In regards to the study of mental health, the systems theory has played a pivotal role in establishing the relationship between brain functions and the functions of other anatomical systems. Boss et al (2008) state that if an individual is mentally healthy, then other body systems are likely to function optimally but if something affects the brain system (psychological, emotional or otherwise), other systems in the body will also experience some level of change.

Systems Theory as the Foundation of Family Therapy

Over the past decades, Systems theory has been the foundation on which the understanding of marriage and family therapy lays (Goldenberg, 2006). The GST assumes that a system consists of independent inputs that work together to yield expected outputs (Bartle-Haring et al, 2007).

The Family Systems theory has therefore branched from this general theorization of systems. This theory focuses on the fact that a family is a system comprising of interrelated members. It acknowledges that there is some level of difficulty in understanding one member of a family without considering the others. It therefore provides a strong foundation to some of the family therapy techniques (Coates et al, 2005).

One of the underlying principles behind the family systems theory is that the behavior of an individual occurs in, is affected by and influences the family (Greene, 2008). As such, having a clear understanding of the family system makes it easier to understand how each individual influences it.

Zastrow & Kirst-Ashman (2009) reiterate that families are evolving systems governed by rules. He further states that people within a family have their roles to play. In addition, each family has a set of common and predictable behavioral patterns which affect it.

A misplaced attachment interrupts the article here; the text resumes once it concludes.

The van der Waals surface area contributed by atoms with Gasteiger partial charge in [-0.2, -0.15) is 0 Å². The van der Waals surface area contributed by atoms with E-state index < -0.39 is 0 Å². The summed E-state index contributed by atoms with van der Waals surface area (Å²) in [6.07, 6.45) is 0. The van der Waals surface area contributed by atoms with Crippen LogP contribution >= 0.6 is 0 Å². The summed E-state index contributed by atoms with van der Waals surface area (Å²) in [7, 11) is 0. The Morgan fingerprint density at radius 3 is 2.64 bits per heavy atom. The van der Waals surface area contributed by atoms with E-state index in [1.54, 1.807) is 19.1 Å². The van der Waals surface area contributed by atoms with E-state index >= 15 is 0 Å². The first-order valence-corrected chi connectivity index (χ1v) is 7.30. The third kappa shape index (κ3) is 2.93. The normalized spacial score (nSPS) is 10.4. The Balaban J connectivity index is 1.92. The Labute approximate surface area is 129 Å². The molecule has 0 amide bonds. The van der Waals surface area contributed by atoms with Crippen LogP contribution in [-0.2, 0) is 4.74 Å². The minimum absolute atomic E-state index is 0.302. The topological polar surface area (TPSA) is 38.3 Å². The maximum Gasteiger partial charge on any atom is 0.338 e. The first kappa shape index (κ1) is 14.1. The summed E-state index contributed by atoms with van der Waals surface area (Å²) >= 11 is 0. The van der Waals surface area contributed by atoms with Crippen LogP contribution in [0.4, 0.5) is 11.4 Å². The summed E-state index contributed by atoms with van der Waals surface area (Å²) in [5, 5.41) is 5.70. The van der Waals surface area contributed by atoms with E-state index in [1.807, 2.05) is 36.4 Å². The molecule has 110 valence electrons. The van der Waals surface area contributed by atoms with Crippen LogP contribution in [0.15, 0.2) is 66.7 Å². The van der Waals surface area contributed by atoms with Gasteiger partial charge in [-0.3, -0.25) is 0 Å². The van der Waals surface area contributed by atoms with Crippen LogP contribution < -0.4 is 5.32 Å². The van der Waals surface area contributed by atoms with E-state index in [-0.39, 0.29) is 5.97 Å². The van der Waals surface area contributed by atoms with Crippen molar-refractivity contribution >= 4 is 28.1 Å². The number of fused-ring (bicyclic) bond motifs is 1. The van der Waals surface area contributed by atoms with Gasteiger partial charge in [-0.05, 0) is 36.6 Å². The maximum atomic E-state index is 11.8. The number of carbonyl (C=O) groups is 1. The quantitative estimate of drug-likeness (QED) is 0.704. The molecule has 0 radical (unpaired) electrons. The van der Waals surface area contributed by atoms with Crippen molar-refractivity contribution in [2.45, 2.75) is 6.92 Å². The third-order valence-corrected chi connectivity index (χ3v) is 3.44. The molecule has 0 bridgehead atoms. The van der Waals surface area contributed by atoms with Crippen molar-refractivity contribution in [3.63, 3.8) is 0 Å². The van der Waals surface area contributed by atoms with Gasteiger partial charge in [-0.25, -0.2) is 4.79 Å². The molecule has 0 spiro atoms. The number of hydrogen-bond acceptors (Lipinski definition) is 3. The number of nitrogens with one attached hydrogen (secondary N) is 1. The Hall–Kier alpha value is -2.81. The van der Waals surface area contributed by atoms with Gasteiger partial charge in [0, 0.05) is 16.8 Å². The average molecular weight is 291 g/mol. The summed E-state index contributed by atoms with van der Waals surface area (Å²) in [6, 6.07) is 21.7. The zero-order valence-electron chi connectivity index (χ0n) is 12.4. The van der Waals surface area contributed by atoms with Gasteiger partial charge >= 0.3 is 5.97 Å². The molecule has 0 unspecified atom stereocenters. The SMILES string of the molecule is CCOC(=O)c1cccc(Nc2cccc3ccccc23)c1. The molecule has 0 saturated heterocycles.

Future Directions of Systems Theory

As mentioned earlier, family systems theory has tremendous impacts on family therapy. It has created a clear path towards understanding the affects of trauma on individuals in the family, interventional techniques (as pertaining to drug abuse, domestic violence, anger management and communication problems affecting a family (Price & McKenry, 2009).

Variants of the family systems theory have also emerged which seek to address core issues that lead to functional or dysfunctional families. The communication model is one such variant that studies the communication patterns that are adopted by various families as well as the implications of these patterns to the interactions of the family members (Zastrow & Kirst-Ashman, 2009).

Possibilities of Further Application

I believe that more can be done to address family and marital issues using the systems theory. For example, when addressing violence, the systems theory focuses on the factors that lead to violence within a family setting. However, I feel that more studies should be conducted towards analyzing the characteristics and behaviors of those that cause the violence.